Right after Katrina, there were concerns Saints’ owner Tom Benson was ready to move to San Antonio. To head that off, the state of Louisiana pays the Saints $6 million per year in direct funding. That’s already a tacit admission that post-Katrina New Orleans is simply no longer a major-league city. The aforementioned stadium upgrade is also an admission that there is no chance of a completely new facility anytime in the near future.

3) They make the most sense.

According to the “two team theory,” the league wants one team from each conference, and making such a move without making massive re-alignments would be preferable. Los Angeles like will have either the Chargers or Raiders from the AFC, and that means they other teams likely to load up and head west are from the NFC. The Saints could easily be “traded” to the NFC West of the St. Louis Rams, just as the Rams could be swapped to the NFC North for the Vikings.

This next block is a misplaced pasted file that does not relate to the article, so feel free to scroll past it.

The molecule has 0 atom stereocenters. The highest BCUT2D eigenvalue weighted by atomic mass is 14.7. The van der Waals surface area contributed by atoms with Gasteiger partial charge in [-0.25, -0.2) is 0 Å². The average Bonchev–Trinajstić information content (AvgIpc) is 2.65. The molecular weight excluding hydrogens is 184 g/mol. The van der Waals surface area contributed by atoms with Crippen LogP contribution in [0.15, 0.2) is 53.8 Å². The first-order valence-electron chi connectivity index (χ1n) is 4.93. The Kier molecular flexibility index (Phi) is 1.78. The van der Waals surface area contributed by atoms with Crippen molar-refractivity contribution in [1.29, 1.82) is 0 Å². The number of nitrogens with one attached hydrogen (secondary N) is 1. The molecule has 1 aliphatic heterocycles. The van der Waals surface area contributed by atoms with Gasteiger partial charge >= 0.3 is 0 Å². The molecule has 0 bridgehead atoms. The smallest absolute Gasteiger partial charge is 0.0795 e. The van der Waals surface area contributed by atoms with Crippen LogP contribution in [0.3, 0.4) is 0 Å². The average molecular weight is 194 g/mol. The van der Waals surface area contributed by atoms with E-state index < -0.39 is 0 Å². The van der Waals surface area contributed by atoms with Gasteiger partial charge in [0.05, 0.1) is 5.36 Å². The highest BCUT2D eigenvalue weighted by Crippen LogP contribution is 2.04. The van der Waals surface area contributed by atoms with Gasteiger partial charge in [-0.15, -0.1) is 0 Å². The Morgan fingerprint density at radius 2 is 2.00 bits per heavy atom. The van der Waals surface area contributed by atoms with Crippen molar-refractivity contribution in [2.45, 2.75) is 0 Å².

In any event, somebody is  moving to Los Angeles . Who will get into this Southern California NFL version of “‘musical chairs?”